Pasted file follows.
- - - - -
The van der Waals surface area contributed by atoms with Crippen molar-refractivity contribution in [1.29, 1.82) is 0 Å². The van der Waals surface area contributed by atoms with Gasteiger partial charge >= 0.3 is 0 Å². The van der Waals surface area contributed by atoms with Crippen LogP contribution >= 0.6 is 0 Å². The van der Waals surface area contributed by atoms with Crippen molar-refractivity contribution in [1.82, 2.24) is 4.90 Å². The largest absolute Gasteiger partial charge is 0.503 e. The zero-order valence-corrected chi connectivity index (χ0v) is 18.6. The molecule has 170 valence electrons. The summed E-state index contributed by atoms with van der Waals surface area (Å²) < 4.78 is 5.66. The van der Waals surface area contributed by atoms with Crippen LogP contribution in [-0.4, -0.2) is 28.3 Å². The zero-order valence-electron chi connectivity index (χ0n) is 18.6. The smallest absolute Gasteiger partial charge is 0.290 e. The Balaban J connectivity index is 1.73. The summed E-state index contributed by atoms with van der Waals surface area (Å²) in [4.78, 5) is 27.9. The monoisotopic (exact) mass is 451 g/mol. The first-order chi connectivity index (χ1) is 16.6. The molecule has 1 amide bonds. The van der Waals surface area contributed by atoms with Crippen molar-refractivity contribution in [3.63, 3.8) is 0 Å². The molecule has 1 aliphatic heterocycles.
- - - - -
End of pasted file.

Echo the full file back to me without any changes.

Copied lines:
The van der Waals surface area contributed by atoms with Crippen molar-refractivity contribution in [1.29, 1.82) is 0 Å². The van der Waals surface area contributed by atoms with Gasteiger partial charge >= 0.3 is 0 Å². The van der Waals surface area contributed by atoms with Crippen LogP contribution >= 0.6 is 0 Å². The van der Waals surface area contributed by atoms with Crippen molar-refractivity contribution in [1.82, 2.24) is 4.90 Å². The largest absolute Gasteiger partial charge is 0.503 e. The zero-order valence-corrected chi connectivity index (χ0v) is 18.6. The molecule has 170 valence electrons. The summed E-state index contributed by atoms with van der Waals surface area (Å²) < 4.78 is 5.66. The van der Waals surface area contributed by atoms with Crippen LogP contribution in [-0.4, -0.2) is 28.3 Å². The zero-order valence-electron chi connectivity index (χ0n) is 18.6. The smallest absolute Gasteiger partial charge is 0.290 e. The Balaban J connectivity index is 1.73. The summed E-state index contributed by atoms with van der Waals surface area (Å²) in [4.78, 5) is 27.9. The monoisotopic (exact) mass is 451 g/mol. The first-order chi connectivity index (χ1) is 16.6. The molecule has 1 amide bonds. The van der Waals surface area contributed by atoms with Crippen molar-refractivity contribution in [3.63, 3.8) is 0 Å². The molecule has 1 aliphatic heterocycles.